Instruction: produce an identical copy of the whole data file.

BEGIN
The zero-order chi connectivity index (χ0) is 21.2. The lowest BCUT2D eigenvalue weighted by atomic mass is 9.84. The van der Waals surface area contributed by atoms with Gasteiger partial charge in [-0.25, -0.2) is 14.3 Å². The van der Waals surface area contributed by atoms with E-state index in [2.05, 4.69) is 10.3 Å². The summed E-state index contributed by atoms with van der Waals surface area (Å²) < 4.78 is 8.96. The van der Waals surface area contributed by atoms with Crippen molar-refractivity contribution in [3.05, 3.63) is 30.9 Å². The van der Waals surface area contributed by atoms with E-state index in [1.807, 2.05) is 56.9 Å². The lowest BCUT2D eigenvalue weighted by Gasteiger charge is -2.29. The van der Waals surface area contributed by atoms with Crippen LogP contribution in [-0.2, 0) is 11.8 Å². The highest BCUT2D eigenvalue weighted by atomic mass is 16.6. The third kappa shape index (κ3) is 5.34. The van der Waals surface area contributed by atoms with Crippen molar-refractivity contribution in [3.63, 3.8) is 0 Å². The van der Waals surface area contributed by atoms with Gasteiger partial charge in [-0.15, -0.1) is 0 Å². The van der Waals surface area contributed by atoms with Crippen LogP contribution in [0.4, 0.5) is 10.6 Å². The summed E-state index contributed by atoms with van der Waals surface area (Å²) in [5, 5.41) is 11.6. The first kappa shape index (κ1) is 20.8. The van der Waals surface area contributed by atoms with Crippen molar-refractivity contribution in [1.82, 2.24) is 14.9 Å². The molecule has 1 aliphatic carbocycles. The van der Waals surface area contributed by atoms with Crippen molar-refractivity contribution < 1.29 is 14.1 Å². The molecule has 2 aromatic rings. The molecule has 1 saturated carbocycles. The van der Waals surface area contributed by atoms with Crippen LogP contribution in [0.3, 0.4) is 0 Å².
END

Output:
The zero-order chi connectivity index (χ0) is 21.2. The lowest BCUT2D eigenvalue weighted by atomic mass is 9.84. The van der Waals surface area contributed by atoms with Gasteiger partial charge in [-0.25, -0.2) is 14.3 Å². The van der Waals surface area contributed by atoms with E-state index in [2.05, 4.69) is 10.3 Å². The summed E-state index contributed by atoms with van der Waals surface area (Å²) < 4.78 is 8.96. The van der Waals surface area contributed by atoms with Crippen molar-refractivity contribution in [3.05, 3.63) is 30.9 Å². The van der Waals surface area contributed by atoms with E-state index in [1.807, 2.05) is 56.9 Å². The lowest BCUT2D eigenvalue weighted by Gasteiger charge is -2.29. The van der Waals surface area contributed by atoms with Crippen LogP contribution in [-0.2, 0) is 11.8 Å². The highest BCUT2D eigenvalue weighted by atomic mass is 16.6. The third kappa shape index (κ3) is 5.34. The van der Waals surface area contributed by atoms with Crippen molar-refractivity contribution in [3.63, 3.8) is 0 Å². The van der Waals surface area contributed by atoms with Gasteiger partial charge in [-0.15, -0.1) is 0 Å². The van der Waals surface area contributed by atoms with Crippen LogP contribution in [0.4, 0.5) is 10.6 Å². The summed E-state index contributed by atoms with van der Waals surface area (Å²) in [5, 5.41) is 11.6. The first kappa shape index (κ1) is 20.8. The van der Waals surface area contributed by atoms with Crippen molar-refractivity contribution in [1.82, 2.24) is 14.9 Å². The molecule has 1 aliphatic carbocycles. The van der Waals surface area contributed by atoms with Crippen molar-refractivity contribution < 1.29 is 14.1 Å². The molecule has 2 aromatic rings. The molecule has 1 saturated carbocycles. The van der Waals surface area contributed by atoms with Crippen LogP contribution in [0.3, 0.4) is 0 Å².